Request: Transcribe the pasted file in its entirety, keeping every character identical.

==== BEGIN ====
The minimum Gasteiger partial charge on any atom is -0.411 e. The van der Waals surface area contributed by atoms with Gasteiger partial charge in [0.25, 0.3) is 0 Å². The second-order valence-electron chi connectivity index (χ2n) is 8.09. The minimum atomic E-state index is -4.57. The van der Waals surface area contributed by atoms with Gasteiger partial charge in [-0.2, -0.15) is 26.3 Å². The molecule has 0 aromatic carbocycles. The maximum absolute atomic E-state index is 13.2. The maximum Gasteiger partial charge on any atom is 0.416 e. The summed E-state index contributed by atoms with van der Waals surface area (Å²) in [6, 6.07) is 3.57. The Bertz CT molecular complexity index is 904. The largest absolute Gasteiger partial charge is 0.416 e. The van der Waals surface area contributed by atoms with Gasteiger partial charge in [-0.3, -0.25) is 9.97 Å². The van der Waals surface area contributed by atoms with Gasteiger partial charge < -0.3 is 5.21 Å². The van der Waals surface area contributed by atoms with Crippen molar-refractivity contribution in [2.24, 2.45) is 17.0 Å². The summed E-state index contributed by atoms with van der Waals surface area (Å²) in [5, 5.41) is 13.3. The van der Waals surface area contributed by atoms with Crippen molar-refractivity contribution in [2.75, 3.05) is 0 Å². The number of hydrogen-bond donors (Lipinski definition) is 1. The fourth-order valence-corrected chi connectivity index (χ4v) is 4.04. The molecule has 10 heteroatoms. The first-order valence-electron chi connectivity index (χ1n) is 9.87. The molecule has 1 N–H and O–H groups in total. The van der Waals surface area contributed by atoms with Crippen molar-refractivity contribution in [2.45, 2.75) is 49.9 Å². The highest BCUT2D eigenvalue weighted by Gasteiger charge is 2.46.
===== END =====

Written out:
The minimum Gasteiger partial charge on any atom is -0.411 e. The van der Waals surface area contributed by atoms with Gasteiger partial charge in [0.25, 0.3) is 0 Å². The second-order valence-electron chi connectivity index (χ2n) is 8.09. The minimum atomic E-state index is -4.57. The van der Waals surface area contributed by atoms with Gasteiger partial charge in [-0.2, -0.15) is 26.3 Å². The molecule has 0 aromatic carbocycles. The maximum absolute atomic E-state index is 13.2. The maximum Gasteiger partial charge on any atom is 0.416 e. The summed E-state index contributed by atoms with van der Waals surface area (Å²) in [6, 6.07) is 3.57. The Bertz CT molecular complexity index is 904. The largest absolute Gasteiger partial charge is 0.416 e. The van der Waals surface area contributed by atoms with Gasteiger partial charge in [-0.3, -0.25) is 9.97 Å². The van der Waals surface area contributed by atoms with Gasteiger partial charge < -0.3 is 5.21 Å². The van der Waals surface area contributed by atoms with Crippen molar-refractivity contribution in [2.24, 2.45) is 17.0 Å². The summed E-state index contributed by atoms with van der Waals surface area (Å²) in [5, 5.41) is 13.3. The van der Waals surface area contributed by atoms with Crippen molar-refractivity contribution in [2.75, 3.05) is 0 Å². The number of hydrogen-bond donors (Lipinski definition) is 1. The fourth-order valence-corrected chi connectivity index (χ4v) is 4.04. The molecule has 10 heteroatoms. The first-order valence-electron chi connectivity index (χ1n) is 9.87. The molecule has 1 N–H and O–H groups in total. The van der Waals surface area contributed by atoms with Crippen molar-refractivity contribution in [2.45, 2.75) is 49.9 Å². The highest BCUT2D eigenvalue weighted by Gasteiger charge is 2.46.